Voice rehabilitation after total laryngectomy and postoperative radiation therapy. (4/39)

PURPOSE: The purpose of this study was to evaluate voice rehabilitation after laryngectomy and postoperative irradiation for patients with squamous cell carcinoma of the larynx and hypopharynx. PATIENTS AND METHODS: Between December 1983 and December 1998, 173 patients underwent a total laryngectomy and postoperative irradiation and had follow-up from 3 to 188 months (median, 38 months). Three patients were lost to follow-up at 63, 39, and 4 months after treatment. All other living patients had follow-up for 2 years or longer. Twelve (7%) patients had incomplete data pertaining to voice rehabilitation. RESULTS: Data pertaining to voice rehabilitation were available at 2 to 3 years and longer and 5 years and longer after treatment for 118 and 69 patients, respectively. The methods of voice rehabilitation at 2 to 3 years and longer and 5 years and longer were as follows: tracheoesophageal, 27% and 19%; artificial larynx, 50% and 57%; esophageal, 1% and 3%; nonvocal, 17% and 14%; and no data, 5% and 7%, respectively. CONCLUSION: The most common form of voice rehabilitation after total laryngectomy and postoperative radiation therapy is the artificial larynx. Although the tracheoesophageal puncture is a technique frequently promoted by clinicians as a superior method, a relatively small subset of patients are successfully rehabilitated long-term. However, of those who undergo a tracheoesophageal puncture, approximately half will use this method of voice rehabilitation long term.  (+info)

Quantitative analysis of professionally trained versus untrained voices. (5/39)

The aim of this study was to compare healthy trained and untrained voices as well as healthy and dysphonic trained voices in adults using combined voice range profile and aerodynamic tests, to define the normal range limiting values of quantitative voice parameters and to select the most informative quantitative voice parameters for separation between healthy and dysphonic trained voices. Three groups of persons were evaluated. One hundred eighty six healthy volunteers were divided into two groups according to voice training: non-professional speakers group consisted of 106 untrained voices persons (36 males and 70 females) and professional speakers group--of 80 trained voices persons (21 males and 59 females). Clinical group consisted of 103 dysphonic professional speakers (23 males and 80 females) with various voice disorders. Eighteen quantitative voice parameters from combined voice range profile (VRP) test were analyzed: 8 of voice range profile, 8 of speaking voice, overall vocal dysfunction degree and coefficient of sound, and aerodynamic maximum phonation time. Analysis showed that healthy professional speakers demonstrated expanded vocal abilities in comparison to healthy non-professional speakers. Quantitative voice range profile parameters- pitch range, high frequency limit, area of high frequencies and coefficient of sound differed significantly between healthy professional and non-professional voices, and were more informative than speaking voice or aerodynamic parameters in showing the voice training. Logistic stepwise regression revealed that VRP area in high frequencies was sufficient to discriminate between healthy and dysphonic professional speakers for male subjects (overall discrimination accuracy--81.8%) and combination of three quantitative parameters (VRP high frequency limit, maximum voice intensity and slope of speaking curve) for female subjects (overall model discrimination accuracy--75.4%). We concluded that quantitative voice assessment with selected parameters might be useful for evaluation of voice education for healthy professional speakers as well as for detection of vocal dysfunction and evaluation of rehabilitation effect in dysphonic professionals.  (+info)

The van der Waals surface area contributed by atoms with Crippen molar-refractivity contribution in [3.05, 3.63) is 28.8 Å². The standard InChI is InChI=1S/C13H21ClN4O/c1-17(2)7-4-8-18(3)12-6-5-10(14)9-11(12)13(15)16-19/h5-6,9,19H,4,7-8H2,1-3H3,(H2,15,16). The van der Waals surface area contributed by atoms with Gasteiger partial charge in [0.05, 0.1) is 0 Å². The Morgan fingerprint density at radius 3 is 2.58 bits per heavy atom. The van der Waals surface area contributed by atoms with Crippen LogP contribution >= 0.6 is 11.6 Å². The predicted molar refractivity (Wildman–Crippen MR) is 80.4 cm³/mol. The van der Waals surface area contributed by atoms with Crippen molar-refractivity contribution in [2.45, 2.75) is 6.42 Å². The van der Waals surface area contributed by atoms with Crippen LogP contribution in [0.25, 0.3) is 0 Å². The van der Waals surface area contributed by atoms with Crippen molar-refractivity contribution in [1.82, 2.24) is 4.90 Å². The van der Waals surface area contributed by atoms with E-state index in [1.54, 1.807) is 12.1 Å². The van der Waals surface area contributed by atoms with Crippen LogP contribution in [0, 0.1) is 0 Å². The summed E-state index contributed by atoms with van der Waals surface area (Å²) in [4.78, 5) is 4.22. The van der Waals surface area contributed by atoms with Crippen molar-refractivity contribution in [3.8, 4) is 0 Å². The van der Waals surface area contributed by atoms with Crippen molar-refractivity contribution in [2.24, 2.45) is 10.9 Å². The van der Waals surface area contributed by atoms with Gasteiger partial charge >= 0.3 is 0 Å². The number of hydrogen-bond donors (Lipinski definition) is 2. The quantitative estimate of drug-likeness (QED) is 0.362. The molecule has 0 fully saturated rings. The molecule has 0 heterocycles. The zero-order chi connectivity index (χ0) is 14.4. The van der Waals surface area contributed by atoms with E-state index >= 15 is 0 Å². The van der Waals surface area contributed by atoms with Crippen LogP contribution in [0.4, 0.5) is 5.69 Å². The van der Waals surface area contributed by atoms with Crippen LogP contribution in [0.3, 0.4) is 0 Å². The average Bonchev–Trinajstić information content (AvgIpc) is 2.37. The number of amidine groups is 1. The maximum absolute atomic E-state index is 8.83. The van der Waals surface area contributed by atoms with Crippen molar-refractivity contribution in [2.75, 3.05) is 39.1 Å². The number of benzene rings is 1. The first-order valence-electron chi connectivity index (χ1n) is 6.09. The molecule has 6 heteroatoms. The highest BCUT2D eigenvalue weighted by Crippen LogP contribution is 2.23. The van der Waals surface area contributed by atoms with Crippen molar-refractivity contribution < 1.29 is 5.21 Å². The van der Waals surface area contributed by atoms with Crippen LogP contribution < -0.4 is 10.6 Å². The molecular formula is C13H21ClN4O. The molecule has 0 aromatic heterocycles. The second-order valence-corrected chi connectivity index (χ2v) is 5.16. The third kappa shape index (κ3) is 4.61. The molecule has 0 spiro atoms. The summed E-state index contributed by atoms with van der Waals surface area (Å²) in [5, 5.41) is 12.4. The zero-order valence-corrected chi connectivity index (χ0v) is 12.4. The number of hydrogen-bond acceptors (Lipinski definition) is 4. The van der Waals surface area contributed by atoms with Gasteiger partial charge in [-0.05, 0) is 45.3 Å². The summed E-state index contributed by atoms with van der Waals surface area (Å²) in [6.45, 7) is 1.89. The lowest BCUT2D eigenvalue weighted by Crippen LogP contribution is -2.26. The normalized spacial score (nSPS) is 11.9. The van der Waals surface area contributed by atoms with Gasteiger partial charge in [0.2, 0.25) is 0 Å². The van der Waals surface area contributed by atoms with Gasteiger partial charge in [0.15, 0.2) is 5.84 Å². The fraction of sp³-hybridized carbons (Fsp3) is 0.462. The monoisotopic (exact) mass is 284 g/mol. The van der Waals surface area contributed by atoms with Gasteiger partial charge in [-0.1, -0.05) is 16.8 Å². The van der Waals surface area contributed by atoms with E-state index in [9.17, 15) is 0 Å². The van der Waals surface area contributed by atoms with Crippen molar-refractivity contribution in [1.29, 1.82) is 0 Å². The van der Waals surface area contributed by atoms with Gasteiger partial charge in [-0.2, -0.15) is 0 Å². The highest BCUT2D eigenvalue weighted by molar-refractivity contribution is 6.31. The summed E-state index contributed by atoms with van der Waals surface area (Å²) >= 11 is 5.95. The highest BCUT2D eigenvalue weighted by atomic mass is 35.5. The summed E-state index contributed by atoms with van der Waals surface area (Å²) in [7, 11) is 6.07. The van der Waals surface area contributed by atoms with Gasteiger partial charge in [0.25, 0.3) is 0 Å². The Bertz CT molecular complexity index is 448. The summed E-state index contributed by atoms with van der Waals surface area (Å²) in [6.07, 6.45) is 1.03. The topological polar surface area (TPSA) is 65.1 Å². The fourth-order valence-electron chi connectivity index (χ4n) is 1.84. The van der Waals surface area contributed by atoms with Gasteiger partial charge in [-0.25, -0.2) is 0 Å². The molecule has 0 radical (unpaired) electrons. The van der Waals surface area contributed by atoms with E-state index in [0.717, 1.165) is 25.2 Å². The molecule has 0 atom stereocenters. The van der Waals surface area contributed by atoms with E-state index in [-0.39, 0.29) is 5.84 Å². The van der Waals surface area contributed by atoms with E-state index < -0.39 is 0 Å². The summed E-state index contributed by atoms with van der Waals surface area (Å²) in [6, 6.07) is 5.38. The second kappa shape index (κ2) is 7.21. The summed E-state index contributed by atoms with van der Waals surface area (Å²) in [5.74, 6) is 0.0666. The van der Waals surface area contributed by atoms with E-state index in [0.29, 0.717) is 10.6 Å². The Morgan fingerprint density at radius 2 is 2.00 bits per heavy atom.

Voice recognition products-an occupational risk for users with ULDs? (6/39)